Bumbo baby seats: unsafe at any height
The US has long warned parents not to use Bumbo baby seats on tables. Now, all 4 million Bumbo baby seats are being recalled after reports that they can cause hazardous falls on the floor, too.
Consumer Product Safety Commission/Reuters
If you own a Bumbo Baby Seat, those iconic round seats with horseshoe-shaped leg openings, the company has a message for you: Stop using them. They’re potentially dangerous.
On Wednesday, Bumbo International issued a recall for all its baby seats sold in the United States, 4 million units in all. That’s one of the larger recalls of children’s products and represents the second time that the company and federal regulators have tried to fix a recurring problem: Babies can wiggle out of the seats, fall, and injure themselves, even when the seats are used on the floor, as recommended.
Owners of the seats should contact the company for a free repair kit, which includes a seatbelt and anchors to attach the belt to the seat. Consumers can call the company toll-free (866-898-4999) or visit a special recall website where owners can order the repair kit.
Expect the kit to arrive in two to three weeks. There’s a video showing how to install the safety belt. Until the fix is made, parents should not use the baby seat, the company warns.
The Consumer Product Safety Commission (CPSC) has been warning parents for years not to place the Bumbo seat on tables, counters, or other raised surfaces. In 2007, the company issued a recall for the seats to add new labels warning against using them on raised surfaces. At the time, the CPSC had 28 reports of young children falling out of the seats, including three skull fractures.
But even after the warnings, the agency and South Africa-based Bumbo kept getting complaints – at least 50 of them, 19 of which resulted in reports of skull fractures. The continued accidents suggested that parents weren’t heeding the warning labels.
Of even more concern, the agency and Bumbo became aware of 34 other reports where babies injured themselves after a fall from a Bumbo seat placed on the floor or at an unknown elevation. Two of those incidents involved skull fractures.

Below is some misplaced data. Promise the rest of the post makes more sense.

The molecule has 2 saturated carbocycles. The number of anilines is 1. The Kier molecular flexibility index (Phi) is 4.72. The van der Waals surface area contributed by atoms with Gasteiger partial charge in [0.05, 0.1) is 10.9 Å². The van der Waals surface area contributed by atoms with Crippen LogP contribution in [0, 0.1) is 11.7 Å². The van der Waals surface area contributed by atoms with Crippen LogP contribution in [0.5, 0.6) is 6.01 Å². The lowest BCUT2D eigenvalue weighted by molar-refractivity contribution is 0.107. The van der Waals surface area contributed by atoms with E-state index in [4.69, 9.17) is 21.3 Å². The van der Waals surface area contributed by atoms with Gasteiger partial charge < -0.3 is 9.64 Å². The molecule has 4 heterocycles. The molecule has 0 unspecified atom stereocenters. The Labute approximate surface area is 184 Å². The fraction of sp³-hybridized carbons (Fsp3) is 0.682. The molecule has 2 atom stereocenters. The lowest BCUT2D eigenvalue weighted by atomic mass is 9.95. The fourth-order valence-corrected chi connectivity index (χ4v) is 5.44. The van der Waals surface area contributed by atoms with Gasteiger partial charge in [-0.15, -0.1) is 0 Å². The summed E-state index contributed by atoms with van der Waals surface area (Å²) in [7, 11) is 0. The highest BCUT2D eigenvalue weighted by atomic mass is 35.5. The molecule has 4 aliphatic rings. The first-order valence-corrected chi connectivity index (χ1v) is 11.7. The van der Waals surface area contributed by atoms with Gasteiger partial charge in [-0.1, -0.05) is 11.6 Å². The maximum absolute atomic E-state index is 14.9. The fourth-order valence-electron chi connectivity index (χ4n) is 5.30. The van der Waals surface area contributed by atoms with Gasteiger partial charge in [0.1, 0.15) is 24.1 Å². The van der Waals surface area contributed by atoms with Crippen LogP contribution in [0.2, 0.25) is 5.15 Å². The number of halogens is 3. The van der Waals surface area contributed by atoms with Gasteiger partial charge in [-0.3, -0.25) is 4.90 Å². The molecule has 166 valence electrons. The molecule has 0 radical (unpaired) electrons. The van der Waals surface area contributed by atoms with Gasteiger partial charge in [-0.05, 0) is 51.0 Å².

As the CPSC debated what to do, “that [report] is something that made a very large difference, says Alex Filip, a CPSC spokesman. He says he doesn’t know when the agency became aware of those injuries. Bumbo says in an e-mail that it is “unable to say” how it became aware of them.
In November 2011, the CPSC issued a new warning, pointing out the reports of floor injuries. It also worked with the company on a remedy: the seatbelt fix that was announced Monday, nine months after the November warning.
Nine months is not speedy in terms of remedies, especially in the case of a children’s product.
But by all accounts, Bumbo has worked closely with the CPSC to come up with a fix, says Mike Rozembajgier, vice president of recalls for Stericycle ExpertRecall, a recall-management firm based in Indianapolis. “Speed is a necessary component” of responding to consumer complaints, especially when children are involved. But it’s also important that companies get the fix right, he adds.
In hindsight, the 2007 recall and the placement of warning labels didn’t work. Having a second recall on the same product is a blow to the Bumbo brand, but not necessarily a fatal one.
“Companies can absolutely recover” from recalls, Mr. Rozembajgier says. “It’s how they handle these challenges that will determine the road ahead.”
The company says it will continue selling the Bumbo Baby Seat – with safety belts.